I want to let you know about an important new book, by a longtime close friend. It’s about effective, research-proven ways to light up the circuits in your brain that will bring you more joy, more fulfilling relationships, and more inner peace.
It’s called Buddha’s Brain: The Practical Neuroscience of Happiness, Love,and Wisdom. It’s written by Rick Hanson, Ph.D.—a neuropsychologist and meditation teacher. (Go to www.rickhanson.net/writings/buddhas-brain for more information. You can order it from Amazon here.)
Rick ably unpacks key, un-obvious implications of brain research to help us more skillfully surf the waves of moment-to-moment mental experience. This beautifully written, easy-to-read book gracefully conveys a series of epiphanies that can enable us to achieve self-compassion, balance and happiness.
Combining the latest neuroscience with the deep Buddhist understanding of the mind, it shows you how to change your own brain for well-being, personal growth, and spiritual practice.
It has a Foreword from Daniel Siegel, M.D. and a Preface from Jack Kornfield, Ph.D. Major topics include how to feel less rattled by turbulent times, take in good experiences to overcome the negativity bias of the brain, energize empathy and love, improve mindfulness, and feel more at one with all things. As Rick writes in it, “If you can change your brain, you can change your life.”
I also want to let you know about Intimate Meanderings: Conversations Close to Our Hearts by Morgan Zo-Callahan “and friends.” It’s actually something of a potpourri of spiritual reflections on life from a variety of Christian, Eastern and even Muslim perspectives. It’s available on its own website or through Amazon.
Between 1973-1979, Morgan Callahan and I shared a remarkable adventure as fellow devotees of Adi Da Samraj (then known as Bubba Free John). He writes about this period in one chapter (The Path of No-Seeking) in his book, Intimate Meanderings, just published this year.
Morgan has spent the last 30 years endeavoring to live the essence of the Catholic faith in which he was raised. (He is a former Jesuit, who has, in those three decades, among other things, devoted himself to the Spiritual Exercises of St. Ignatius.)
Taking to heart St. Ignatius’ famous dictum, that love is best expressed in deeds and not words, Morgan’s life has been dedicated to social service and education. Trained by Saul Alinsky and Cesar Chavez, he has worked as a teacher, community organizer, and hospice worker in Mexico and in (some of the toughest neighborhoods of) Los Angeles (where he was knifed nearly to death, a story that provokes a meditation on virtue in the chapter titled “We Inter-Are“).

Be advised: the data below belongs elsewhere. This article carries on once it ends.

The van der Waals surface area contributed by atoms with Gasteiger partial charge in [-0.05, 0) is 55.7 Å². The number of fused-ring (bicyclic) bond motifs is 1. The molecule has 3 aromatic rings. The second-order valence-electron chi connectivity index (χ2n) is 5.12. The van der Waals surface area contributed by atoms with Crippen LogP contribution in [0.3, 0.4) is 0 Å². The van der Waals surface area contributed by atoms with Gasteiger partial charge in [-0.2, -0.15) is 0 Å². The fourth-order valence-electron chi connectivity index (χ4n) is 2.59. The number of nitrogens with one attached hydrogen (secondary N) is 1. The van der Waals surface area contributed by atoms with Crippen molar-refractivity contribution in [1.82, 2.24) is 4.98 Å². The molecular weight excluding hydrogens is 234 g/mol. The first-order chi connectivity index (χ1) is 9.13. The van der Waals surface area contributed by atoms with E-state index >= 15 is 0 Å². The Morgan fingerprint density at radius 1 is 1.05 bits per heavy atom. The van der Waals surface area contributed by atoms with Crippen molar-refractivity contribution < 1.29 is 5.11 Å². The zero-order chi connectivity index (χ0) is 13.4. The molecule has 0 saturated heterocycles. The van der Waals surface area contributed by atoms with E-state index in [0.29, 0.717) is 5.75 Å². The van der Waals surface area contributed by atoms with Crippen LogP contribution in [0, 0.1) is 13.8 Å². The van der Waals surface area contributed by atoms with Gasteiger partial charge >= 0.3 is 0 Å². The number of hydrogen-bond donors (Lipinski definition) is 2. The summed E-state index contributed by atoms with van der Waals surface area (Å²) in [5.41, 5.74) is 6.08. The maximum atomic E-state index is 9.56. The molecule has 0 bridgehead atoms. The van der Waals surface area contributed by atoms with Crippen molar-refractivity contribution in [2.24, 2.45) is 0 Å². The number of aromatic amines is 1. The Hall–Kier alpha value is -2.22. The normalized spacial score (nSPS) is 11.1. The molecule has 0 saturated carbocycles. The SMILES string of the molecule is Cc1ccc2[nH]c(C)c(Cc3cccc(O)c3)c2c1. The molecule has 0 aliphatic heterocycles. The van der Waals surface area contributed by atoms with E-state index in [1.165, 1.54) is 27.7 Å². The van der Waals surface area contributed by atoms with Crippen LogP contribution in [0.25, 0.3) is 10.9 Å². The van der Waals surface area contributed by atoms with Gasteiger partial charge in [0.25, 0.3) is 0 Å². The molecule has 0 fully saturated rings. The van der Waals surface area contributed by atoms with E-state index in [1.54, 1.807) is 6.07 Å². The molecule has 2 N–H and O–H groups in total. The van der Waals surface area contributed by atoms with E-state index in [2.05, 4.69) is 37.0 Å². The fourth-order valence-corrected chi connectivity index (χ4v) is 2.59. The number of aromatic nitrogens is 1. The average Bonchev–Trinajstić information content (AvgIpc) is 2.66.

William Croft says
Tools for Buddha’s Brain…
Terry, hi. Just ran across your site following links from the Integral Enlightenment teleseminar series. Added it to my RSS feeds. The “Finding Your Yes” essay is inspirational!
As a Tools for Exploration / Wellness expert, do you currently use or recommend any neurofeedback technologies that can assist in achieving more evolved brain states? I know that past catalogs emphasized the sound/light “entrainment” type of devices, but feedback seems like a more likely paradigm to cultivate new creative leaps.
I’ve been impressed with the mentoring and guidance I’ve received from Pete van Deusen’s “home brain training” programs, http://www.brain-trainer.com , one example of how we can empower ourselves with self knowledge of these technologies.
Terry Patten says
Tools for Buddha’s Brain
Good to hear from you.
Generally, I focus on practices rather than technologies, for many many reasons, including the importance of self-responsibility and self-efficacy, and the tremendous power of meditation and good mental hygiene. But in addition to meditation, yoga, exercise, etc. I am a regular user of a Samadhi Tank and of BioCircuits.
I agree about the remarkable power of neurofeedback, but the electrodes are such a hassle, feedback is just by nature a more clinical and specialized activity than Light and Sound or other simpler biofeedback modalities. Although van Deusen’s home guidance approach intrigues me, and might open it up to many more folks. I appreciate you mentioning his work.
All the best,
Hypnosis Quinn says
The new wave
I must say that I’m thrilled to see more professionals getting into this new wave of thinking. I worked for three years in a psychiatric office and the psychiatrist I was working with ended up retiring from psychiatry to develop and build her own “mindfulness” center. She focuses on mental health and its relation to spirituality and awareness. From her own mouth she has seen more improvement in clients by addressing their concerns by building self awareness and consciousness than through traditional medicine. Books like this are paving the way, thanks for spreading the word!